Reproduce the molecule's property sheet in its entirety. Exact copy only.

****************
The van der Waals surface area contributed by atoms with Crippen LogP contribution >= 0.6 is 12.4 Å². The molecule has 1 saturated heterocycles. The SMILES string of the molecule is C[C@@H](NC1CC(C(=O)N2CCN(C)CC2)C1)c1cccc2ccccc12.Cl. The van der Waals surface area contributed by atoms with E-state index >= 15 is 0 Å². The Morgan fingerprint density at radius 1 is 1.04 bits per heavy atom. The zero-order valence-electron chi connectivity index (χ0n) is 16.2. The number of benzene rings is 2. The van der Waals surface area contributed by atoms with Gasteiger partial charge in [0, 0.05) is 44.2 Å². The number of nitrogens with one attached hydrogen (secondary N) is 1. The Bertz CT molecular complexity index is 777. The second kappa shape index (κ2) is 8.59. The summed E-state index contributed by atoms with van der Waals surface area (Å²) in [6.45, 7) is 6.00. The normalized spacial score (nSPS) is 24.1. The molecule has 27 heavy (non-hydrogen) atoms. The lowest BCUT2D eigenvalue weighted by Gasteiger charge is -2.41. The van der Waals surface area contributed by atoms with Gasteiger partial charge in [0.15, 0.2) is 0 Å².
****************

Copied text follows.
The van der Waals surface area contributed by atoms with Crippen LogP contribution >= 0.6 is 12.4 Å². The molecule has 1 saturated heterocycles. The SMILES string of the molecule is C[C@@H](NC1CC(C(=O)N2CCN(C)CC2)C1)c1cccc2ccccc12.Cl. The van der Waals surface area contributed by atoms with E-state index >= 15 is 0 Å². The Morgan fingerprint density at radius 1 is 1.04 bits per heavy atom. The zero-order valence-electron chi connectivity index (χ0n) is 16.2. The number of benzene rings is 2. The van der Waals surface area contributed by atoms with Gasteiger partial charge in [0, 0.05) is 44.2 Å². The number of nitrogens with one attached hydrogen (secondary N) is 1. The Bertz CT molecular complexity index is 777. The second kappa shape index (κ2) is 8.59. The summed E-state index contributed by atoms with van der Waals surface area (Å²) in [6.45, 7) is 6.00. The normalized spacial score (nSPS) is 24.1. The molecule has 27 heavy (non-hydrogen) atoms. The lowest BCUT2D eigenvalue weighted by Gasteiger charge is -2.41. The van der Waals surface area contributed by atoms with Gasteiger partial charge in [0.15, 0.2) is 0 Å².